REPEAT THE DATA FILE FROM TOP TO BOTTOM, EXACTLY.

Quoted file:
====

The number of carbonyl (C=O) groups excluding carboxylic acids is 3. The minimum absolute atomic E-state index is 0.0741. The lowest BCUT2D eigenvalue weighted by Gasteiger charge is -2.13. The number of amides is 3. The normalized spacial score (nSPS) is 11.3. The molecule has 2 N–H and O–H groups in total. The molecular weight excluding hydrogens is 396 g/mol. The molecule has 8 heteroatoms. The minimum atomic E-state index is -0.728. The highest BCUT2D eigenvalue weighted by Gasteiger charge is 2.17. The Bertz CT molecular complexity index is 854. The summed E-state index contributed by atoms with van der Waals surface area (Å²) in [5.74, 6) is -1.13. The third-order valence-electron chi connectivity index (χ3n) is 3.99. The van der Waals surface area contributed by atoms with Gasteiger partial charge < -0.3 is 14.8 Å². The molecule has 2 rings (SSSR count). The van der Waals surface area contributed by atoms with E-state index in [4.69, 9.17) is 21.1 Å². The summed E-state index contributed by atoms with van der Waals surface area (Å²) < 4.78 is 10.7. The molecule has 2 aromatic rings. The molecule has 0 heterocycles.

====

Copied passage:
The number of carbonyl (C=O) groups excluding carboxylic acids is 3. The minimum absolute atomic E-state index is 0.0741. The lowest BCUT2D eigenvalue weighted by Gasteiger charge is -2.13. The number of amides is 3. The normalized spacial score (nSPS) is 11.3. The molecule has 2 N–H and O–H groups in total. The molecular weight excluding hydrogens is 396 g/mol. The molecule has 8 heteroatoms. The minimum atomic E-state index is -0.728. The highest BCUT2D eigenvalue weighted by Gasteiger charge is 2.17. The Bertz CT molecular complexity index is 854. The summed E-state index contributed by atoms with van der Waals surface area (Å²) in [5.74, 6) is -1.13. The third-order valence-electron chi connectivity index (χ3n) is 3.99. The van der Waals surface area contributed by atoms with Gasteiger partial charge < -0.3 is 14.8 Å². The molecule has 2 rings (SSSR count). The van der Waals surface area contributed by atoms with E-state index in [4.69, 9.17) is 21.1 Å². The summed E-state index contributed by atoms with van der Waals surface area (Å²) < 4.78 is 10.7. The molecule has 2 aromatic rings. The molecule has 0 heterocycles.